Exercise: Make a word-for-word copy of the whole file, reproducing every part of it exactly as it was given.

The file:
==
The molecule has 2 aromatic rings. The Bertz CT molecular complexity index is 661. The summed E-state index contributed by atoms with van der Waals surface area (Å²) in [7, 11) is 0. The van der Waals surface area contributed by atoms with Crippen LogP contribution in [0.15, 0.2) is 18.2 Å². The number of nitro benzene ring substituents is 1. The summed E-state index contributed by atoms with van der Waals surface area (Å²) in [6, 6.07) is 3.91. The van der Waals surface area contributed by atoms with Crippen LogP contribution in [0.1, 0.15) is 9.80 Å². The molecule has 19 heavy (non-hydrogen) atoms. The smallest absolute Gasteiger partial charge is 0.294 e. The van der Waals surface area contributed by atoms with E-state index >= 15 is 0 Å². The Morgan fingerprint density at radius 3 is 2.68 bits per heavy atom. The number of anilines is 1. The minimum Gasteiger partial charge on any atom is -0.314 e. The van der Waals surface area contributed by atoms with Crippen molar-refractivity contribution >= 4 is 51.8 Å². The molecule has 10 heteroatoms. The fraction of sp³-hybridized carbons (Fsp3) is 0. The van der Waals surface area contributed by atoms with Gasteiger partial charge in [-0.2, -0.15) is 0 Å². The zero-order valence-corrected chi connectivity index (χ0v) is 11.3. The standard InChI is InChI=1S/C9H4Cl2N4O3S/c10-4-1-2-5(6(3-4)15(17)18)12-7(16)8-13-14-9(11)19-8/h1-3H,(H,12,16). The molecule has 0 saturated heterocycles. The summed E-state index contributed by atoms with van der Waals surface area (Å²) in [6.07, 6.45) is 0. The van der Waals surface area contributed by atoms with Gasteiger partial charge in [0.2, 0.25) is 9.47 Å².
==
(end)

The molecule has 2 aromatic rings. The Bertz CT molecular complexity index is 661. The summed E-state index contributed by atoms with van der Waals surface area (Å²) in [7, 11) is 0. The van der Waals surface area contributed by atoms with Crippen LogP contribution in [0.15, 0.2) is 18.2 Å². The number of nitro benzene ring substituents is 1. The summed E-state index contributed by atoms with van der Waals surface area (Å²) in [6, 6.07) is 3.91. The van der Waals surface area contributed by atoms with Crippen LogP contribution in [0.1, 0.15) is 9.80 Å². The molecule has 19 heavy (non-hydrogen) atoms. The smallest absolute Gasteiger partial charge is 0.294 e. The van der Waals surface area contributed by atoms with E-state index >= 15 is 0 Å². The Morgan fingerprint density at radius 3 is 2.68 bits per heavy atom. The number of anilines is 1. The minimum Gasteiger partial charge on any atom is -0.314 e. The van der Waals surface area contributed by atoms with Crippen molar-refractivity contribution >= 4 is 51.8 Å². The molecule has 10 heteroatoms. The fraction of sp³-hybridized carbons (Fsp3) is 0. The van der Waals surface area contributed by atoms with Gasteiger partial charge in [-0.2, -0.15) is 0 Å². The zero-order valence-corrected chi connectivity index (χ0v) is 11.3. The standard InChI is InChI=1S/C9H4Cl2N4O3S/c10-4-1-2-5(6(3-4)15(17)18)12-7(16)8-13-14-9(11)19-8/h1-3H,(H,12,16). The molecule has 0 saturated heterocycles. The summed E-state index contributed by atoms with van der Waals surface area (Å²) in [6.07, 6.45) is 0. The van der Waals surface area contributed by atoms with Gasteiger partial charge in [0.2, 0.25) is 9.47 Å².